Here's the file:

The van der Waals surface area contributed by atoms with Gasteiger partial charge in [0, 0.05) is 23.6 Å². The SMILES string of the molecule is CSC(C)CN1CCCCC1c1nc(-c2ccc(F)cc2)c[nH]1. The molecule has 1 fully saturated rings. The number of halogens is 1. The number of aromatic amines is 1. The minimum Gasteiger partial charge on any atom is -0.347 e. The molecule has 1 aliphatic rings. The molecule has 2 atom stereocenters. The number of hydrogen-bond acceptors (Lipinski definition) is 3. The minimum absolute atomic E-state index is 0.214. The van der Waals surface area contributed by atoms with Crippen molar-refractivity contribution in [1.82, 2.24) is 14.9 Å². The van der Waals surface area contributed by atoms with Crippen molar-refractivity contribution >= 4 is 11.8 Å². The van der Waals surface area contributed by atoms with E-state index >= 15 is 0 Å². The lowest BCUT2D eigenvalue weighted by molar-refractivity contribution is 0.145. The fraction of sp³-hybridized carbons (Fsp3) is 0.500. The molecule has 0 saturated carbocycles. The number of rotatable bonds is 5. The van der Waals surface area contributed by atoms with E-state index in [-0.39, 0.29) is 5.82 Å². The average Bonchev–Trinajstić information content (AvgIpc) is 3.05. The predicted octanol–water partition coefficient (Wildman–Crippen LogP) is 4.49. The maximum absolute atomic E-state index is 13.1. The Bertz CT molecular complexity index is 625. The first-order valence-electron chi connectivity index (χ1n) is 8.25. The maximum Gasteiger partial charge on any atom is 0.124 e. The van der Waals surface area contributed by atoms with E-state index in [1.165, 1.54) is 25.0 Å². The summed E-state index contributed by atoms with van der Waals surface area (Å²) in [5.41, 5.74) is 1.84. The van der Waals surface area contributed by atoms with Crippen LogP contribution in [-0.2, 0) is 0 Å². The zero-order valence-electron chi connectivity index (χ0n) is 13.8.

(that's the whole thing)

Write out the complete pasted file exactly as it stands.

The van der Waals surface area contributed by atoms with Gasteiger partial charge in [0, 0.05) is 23.6 Å². The SMILES string of the molecule is CSC(C)CN1CCCCC1c1nc(-c2ccc(F)cc2)c[nH]1. The molecule has 1 fully saturated rings. The number of halogens is 1. The number of aromatic amines is 1. The minimum Gasteiger partial charge on any atom is -0.347 e. The molecule has 1 aliphatic rings. The molecule has 2 atom stereocenters. The number of hydrogen-bond acceptors (Lipinski definition) is 3. The minimum absolute atomic E-state index is 0.214. The van der Waals surface area contributed by atoms with Crippen molar-refractivity contribution in [1.82, 2.24) is 14.9 Å². The van der Waals surface area contributed by atoms with Crippen molar-refractivity contribution >= 4 is 11.8 Å². The van der Waals surface area contributed by atoms with E-state index >= 15 is 0 Å². The lowest BCUT2D eigenvalue weighted by molar-refractivity contribution is 0.145. The fraction of sp³-hybridized carbons (Fsp3) is 0.500. The molecule has 0 saturated carbocycles. The number of rotatable bonds is 5. The van der Waals surface area contributed by atoms with E-state index in [-0.39, 0.29) is 5.82 Å². The average Bonchev–Trinajstić information content (AvgIpc) is 3.05. The predicted octanol–water partition coefficient (Wildman–Crippen LogP) is 4.49. The maximum absolute atomic E-state index is 13.1. The Bertz CT molecular complexity index is 625. The first-order valence-electron chi connectivity index (χ1n) is 8.25. The maximum Gasteiger partial charge on any atom is 0.124 e. The van der Waals surface area contributed by atoms with E-state index in [1.165, 1.54) is 25.0 Å². The summed E-state index contributed by atoms with van der Waals surface area (Å²) in [5.41, 5.74) is 1.84. The van der Waals surface area contributed by atoms with Crippen LogP contribution in [-0.2, 0) is 0 Å². The zero-order valence-electron chi connectivity index (χ0n) is 13.8.